Industry’s focus on process improvement sees upturn in productivity

It’s that time of the year again, when the Australian Food & Grocery Council (AFGC) release their State of the Industry Report. The AFGC, for the most part, have given the Australian Food and Grocery industry an improving report of good health. Wiley Process Engineering Director, Steve Christie shares the biggest takeaways from the report.



The Australian food and grocery industry continues to grow stacking up a turnover of $118 billion, an increase of 0.9%. The food and beverage processing sector, however, is up on turnover by 2.8% while grocery and fresh produce fell in the last year. Imports are continuing along a modest growth path but its exports that are surging ahead with a stunning growth of 28%. Considering that the Australian increase in expenditure on food products was a modest 3.1%, it is clear that exports are driving the industry. This increase in exports is associated with the ASEAN FTA program, as 6 of Australia’s top 10 export markets are free trade partners. On top of this, drought conditions in the US have created good conditions for meat export.

In addition to this, a decline in the number of businesses operating in the sector and the growth in turnover suggests that there has been an upturn in the profitability of food and grocery businesses. The previous report indicated that most of the growth was situated in niche or small to medium businesses.

AFGC infographic 620


Once again the meat sector has topped the charts for its contribution to the growth of the industry. However, this year it is closely followed by a quickly growing seafood sector; the two sectors account for 17.4% of industry growth (meat 9.1%, seafood 8.3%). The meat and seafood sectors have also realised significant growth in export value with meat increasing by 43.1% and seafood up by just over 19%. Beef exports have been driving the increases in meat with kill rates above long-term sustainable levels, so it’s likely that this will drop off in the coming years.

Interestingly, the predicted upsurge in dairy manufacturing has still not eventuated with dairy accounting for only 0.8% of industry. Although it’s important to note that competition between retailers and a drop in international milk powder prices has dampened growth in the sector.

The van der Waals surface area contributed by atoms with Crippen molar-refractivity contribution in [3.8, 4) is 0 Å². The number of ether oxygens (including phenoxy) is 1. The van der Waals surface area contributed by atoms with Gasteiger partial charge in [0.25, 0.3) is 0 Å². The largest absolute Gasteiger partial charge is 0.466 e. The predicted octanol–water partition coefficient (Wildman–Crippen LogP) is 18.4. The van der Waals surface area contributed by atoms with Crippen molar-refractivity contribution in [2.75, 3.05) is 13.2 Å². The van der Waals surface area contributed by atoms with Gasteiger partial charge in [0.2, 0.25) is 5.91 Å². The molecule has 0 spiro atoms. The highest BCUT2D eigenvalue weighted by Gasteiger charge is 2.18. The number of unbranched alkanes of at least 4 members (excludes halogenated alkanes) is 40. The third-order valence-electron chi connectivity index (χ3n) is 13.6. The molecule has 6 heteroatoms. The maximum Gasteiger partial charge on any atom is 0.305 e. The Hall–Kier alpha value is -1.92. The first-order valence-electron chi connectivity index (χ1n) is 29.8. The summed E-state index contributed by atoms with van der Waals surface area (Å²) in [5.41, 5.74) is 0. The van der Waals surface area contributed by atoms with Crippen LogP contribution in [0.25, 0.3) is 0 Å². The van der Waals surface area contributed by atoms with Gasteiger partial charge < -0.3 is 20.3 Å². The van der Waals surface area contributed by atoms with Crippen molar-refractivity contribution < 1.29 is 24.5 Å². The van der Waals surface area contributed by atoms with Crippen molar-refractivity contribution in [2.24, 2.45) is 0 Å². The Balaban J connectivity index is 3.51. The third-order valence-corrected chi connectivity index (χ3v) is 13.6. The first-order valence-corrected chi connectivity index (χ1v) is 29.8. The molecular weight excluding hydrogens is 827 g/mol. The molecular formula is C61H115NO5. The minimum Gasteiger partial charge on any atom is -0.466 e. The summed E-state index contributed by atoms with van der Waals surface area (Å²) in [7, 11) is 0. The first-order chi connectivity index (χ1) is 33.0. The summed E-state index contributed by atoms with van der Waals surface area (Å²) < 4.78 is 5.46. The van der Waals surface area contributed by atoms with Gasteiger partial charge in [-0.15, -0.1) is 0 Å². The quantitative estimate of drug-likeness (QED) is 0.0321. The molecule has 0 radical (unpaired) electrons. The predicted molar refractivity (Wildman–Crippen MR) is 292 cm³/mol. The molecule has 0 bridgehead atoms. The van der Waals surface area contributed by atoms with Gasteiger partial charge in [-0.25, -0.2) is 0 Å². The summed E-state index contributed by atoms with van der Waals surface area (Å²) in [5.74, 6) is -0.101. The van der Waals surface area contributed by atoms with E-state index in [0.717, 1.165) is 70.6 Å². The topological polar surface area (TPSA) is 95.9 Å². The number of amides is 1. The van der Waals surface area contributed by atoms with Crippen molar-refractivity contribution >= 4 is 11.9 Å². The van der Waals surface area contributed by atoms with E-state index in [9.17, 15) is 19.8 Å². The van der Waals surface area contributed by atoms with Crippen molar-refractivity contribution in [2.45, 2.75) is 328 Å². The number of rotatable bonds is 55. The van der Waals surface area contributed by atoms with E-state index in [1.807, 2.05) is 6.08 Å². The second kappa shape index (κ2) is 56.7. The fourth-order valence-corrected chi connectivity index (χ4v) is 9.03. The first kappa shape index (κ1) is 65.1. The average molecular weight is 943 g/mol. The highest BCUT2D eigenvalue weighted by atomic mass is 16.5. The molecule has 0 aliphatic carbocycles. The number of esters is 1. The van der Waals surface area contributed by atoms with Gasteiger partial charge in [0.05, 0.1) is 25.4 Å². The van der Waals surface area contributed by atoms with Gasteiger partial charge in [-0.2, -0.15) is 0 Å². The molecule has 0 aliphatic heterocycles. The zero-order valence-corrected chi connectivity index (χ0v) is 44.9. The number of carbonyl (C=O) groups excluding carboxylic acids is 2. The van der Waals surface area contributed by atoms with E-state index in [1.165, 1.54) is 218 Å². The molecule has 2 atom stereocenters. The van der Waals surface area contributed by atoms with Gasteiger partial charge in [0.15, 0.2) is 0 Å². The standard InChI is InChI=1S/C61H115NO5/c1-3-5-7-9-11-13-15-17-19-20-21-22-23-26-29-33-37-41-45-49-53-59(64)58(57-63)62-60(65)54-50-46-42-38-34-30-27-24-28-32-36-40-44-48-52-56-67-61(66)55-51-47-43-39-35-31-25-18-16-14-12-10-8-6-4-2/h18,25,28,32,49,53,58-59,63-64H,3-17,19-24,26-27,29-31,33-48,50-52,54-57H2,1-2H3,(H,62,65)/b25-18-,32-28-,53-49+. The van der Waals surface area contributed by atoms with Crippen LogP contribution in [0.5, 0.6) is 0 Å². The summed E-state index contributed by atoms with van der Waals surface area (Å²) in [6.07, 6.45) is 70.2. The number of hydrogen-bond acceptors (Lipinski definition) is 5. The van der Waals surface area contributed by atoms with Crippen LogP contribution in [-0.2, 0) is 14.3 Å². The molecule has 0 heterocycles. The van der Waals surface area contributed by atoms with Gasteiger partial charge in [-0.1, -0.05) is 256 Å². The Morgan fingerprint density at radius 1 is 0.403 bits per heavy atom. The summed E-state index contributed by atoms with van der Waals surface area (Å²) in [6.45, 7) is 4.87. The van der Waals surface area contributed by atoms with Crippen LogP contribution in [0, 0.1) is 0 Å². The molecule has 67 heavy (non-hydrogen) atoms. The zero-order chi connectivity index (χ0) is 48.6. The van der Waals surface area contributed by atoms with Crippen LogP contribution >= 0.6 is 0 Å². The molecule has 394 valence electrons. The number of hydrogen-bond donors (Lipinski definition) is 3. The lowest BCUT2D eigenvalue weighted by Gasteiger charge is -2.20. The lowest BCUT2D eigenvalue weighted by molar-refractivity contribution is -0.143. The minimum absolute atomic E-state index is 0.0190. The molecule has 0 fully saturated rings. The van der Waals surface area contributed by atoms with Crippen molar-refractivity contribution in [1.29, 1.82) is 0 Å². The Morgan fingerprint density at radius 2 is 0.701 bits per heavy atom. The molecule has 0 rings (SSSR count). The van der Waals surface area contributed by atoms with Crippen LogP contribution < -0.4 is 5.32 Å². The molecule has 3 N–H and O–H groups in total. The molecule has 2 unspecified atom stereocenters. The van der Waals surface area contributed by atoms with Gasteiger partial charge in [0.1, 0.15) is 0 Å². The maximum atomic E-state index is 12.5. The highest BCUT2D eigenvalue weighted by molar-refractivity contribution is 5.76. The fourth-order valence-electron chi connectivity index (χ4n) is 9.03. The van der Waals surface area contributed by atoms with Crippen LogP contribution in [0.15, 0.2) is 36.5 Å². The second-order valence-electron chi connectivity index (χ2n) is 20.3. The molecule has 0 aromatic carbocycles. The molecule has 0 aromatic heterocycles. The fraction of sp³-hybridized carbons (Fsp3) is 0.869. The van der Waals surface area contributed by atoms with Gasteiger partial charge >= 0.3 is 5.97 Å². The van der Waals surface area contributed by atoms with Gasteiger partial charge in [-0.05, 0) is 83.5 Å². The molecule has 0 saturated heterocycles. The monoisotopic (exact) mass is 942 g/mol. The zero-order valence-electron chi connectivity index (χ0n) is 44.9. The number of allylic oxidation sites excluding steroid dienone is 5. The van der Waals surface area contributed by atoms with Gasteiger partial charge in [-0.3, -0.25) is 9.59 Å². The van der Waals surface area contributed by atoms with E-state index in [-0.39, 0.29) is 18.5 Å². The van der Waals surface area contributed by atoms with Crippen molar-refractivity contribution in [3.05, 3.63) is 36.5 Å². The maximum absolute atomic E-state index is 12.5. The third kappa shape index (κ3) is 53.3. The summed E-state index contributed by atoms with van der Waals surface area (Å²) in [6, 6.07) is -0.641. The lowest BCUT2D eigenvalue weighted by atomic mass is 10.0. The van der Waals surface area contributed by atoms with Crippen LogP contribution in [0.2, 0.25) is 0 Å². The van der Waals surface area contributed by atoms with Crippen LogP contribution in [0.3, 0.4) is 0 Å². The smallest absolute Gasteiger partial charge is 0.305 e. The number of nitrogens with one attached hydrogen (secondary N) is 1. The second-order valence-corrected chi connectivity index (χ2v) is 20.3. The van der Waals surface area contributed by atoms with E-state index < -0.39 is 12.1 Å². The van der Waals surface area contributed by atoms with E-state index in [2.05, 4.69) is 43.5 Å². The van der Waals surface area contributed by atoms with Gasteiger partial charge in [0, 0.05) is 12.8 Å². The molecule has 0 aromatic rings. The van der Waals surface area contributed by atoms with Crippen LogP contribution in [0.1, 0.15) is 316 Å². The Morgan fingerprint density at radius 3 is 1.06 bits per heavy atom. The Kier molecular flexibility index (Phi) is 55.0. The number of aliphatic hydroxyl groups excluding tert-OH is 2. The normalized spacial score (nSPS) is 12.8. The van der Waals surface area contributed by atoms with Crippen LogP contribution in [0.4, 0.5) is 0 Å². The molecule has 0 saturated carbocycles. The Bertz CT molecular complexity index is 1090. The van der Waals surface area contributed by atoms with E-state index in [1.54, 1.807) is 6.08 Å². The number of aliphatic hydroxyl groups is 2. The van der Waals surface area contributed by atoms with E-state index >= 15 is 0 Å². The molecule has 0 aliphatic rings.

Growth in the food and grocery industry has not been supported by capital investment with capital expenditure decreasing by 8.9% or $0.4 billion over the last year. Of the $118.8 billion sector turnover in 2013-14 only $2.2 billion (1.85%) was spent on capital projects. This is alarmingly low, and indicates that food and grocery businesses are expecting their equipment to reach the ripe age of 54 years old if this is maintained.

While the food and grocery industry makes up over 30% of the Australian manufacturing industry the food, beverage and tobacco sector accounts for only 20% of the manufacturing industry’s total capital investment. While the growth of the industry is comforting the drop in capital investment is concerning. The industry will not grow on its own and any future growth is dependent on the level of re-investment by and into the industry itself.


Employment in the food and grocery industry grew by a modest 1% in 2014-15, which is relative to its real growth, in turnover, of 0.9%. However, labour productivity in the food, beverage and tobacco manufacturing sector increased by 2.4%, significantly higher than Australia’s long-term average of 1.5%.

This productivity improvement is indicative of well-directed capital expenditure while the industry may not be spending much, it’s being spent in the right places. Recent Wiley projects reflect an industry trend towards a focus on process improvement which is the most likely source of this upturn in productivity. While this is positive, the standard for a healthy food and beverage industry is growth.